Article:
Now that both chambers of Congress have voted to add nearly $5 billion in additional funding authority, the Small Business Administration's flagship 7(a) lending program is likely to resume operating by midweek.

Problems solved? Not exactly.

Small-business lenders and experts are beginning to debate whether the weeklong shutdown will underscore the program's bipartisan support — or give its critics more ammunition to argue that it is too vulnerable to politics.

Some nonbank lenders, who rely less on SBA loan guarantees than many traditional community and large banks, argue the crisis may make alternative sources of credit more appealing.

"Borrowers look to SBA with a degree of confidence," Hunter Stunzi, co-founder of Charleston, S.C.-based SnapCap, an online commercial lender, said in an interview Monday. "You really have to do a lot of work up front just to submit an application. So to endure months of back-and-forth only to find out SBA doesn't have the money to fund the loan is bound to be disappointing. It's a boon for the private marketplace. "

Three-year-old SnapCap's origination volume will approach $200 million in 2015 in no small part because of borrower discontent with the red tape involved in obtaining conventional bank and SBA loans.

In another sign of the nonbank commercial lending industry's growth, two online lenders scored notable successes with initial public offerings in December. On Deck Capital raised $200 million while LendingClub raised $1 billion from its stock sale.

"Demand is increasing significantly and it shows no signs of abating," Stunzi said.

Others beg to differ.

Bob Coleman, author of the Coleman Report, a trade newsletter for small-business bankers, sees things in an optimistic light. A brief 7(a) shutdown will end up as little more than an annoyance for banks and small-business borrowers, he said in an interview Monday.

The Senate's voice vote last week to increase 7(a) funding "tells me SBA is becoming a bipartisan product," Coleman said before the House approved the measure Monday, also on a voice vote.

"All the statistics demonstrate that in terms of a public-private partnership, 7(a) is truly remarkable. It does what it is supposed to do, so I think the fallout will be positive."

In terms of numbers, the shutdown — which began Thursday — has injected an element of disruption into what has been undoubtedly the most successful year in 7(a)'s 62-year history. The $18.75 billion Congress authorized for fiscal year 2015 was the program's largest-ever grant of funding authority and it was exhausted with more than two months remaining in fiscal 2015.

The Senate moved Thursday to raise 7(a) funding authority to $23.5 billion, and the House measured adopted Monday was identical.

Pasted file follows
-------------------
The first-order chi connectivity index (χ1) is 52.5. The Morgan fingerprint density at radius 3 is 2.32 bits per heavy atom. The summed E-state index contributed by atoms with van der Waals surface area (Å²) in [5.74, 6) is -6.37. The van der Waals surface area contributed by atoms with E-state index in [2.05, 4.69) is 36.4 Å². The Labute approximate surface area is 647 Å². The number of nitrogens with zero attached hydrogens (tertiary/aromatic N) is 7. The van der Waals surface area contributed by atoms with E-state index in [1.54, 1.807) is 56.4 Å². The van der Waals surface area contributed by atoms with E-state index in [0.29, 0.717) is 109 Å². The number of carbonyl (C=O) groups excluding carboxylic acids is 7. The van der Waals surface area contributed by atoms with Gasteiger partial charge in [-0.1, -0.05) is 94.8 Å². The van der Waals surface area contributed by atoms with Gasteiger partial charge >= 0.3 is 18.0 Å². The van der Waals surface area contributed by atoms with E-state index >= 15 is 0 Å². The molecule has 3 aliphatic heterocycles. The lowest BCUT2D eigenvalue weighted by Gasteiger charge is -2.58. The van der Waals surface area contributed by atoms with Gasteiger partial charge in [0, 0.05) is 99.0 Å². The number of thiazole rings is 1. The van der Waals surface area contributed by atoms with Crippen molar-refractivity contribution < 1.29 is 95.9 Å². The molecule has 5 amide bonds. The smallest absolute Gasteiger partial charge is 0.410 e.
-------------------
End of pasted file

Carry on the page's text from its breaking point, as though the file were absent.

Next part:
"Congress is showing a willingness to keep bumping up that number," Coleman said.

The Obama administration has expressed its support for additional 7(a) funding authority.

Under 7(a), the SBA provides guarantees of up to 85% on small-business commercial loans. The existence of a government guarantee means banks don't have to hold as much capital for 7(a) loans. There is also a growing secondary market for them. As a result, gross loan guarantees jumped from $15.1 billion in fiscal year 2012 to $19.2 billion last year and appears poised to break the $20 billion threshold in fiscal 2015. (The federal government's fiscal year runs from Oct. 1 to Sept. 30.)

The fly in the 7(a) ointment has been periodic shutdowns. Congress averted a program disruption last September with an eleventh-hour funding increase. In October 2013, though, the program shut down for more than a week while Congress and the Obama administration debated the budget. SBA was also forced to shut the program down temporarily in 2004.

This year 7(a) has been "a victim of its own success," according to James Ballentine, the American Bankers Association's executive vice president for congressional relations and public affairs. In a letter urging support for H.R. 2499, the House bill providing for increased 7(a) funding authority, Ballentine called the program "a critical lending tool for traditional banks to help meet the credit needs of small businesses."

But David Goldin, the chief executive of the alternative lender Capify, said the latest crisis in Washington may help draw new customers to his business, which does not use the SBA 7(a) program.

"It's a very tedious process and now it's getting another level of uncertainty," he said Monday.

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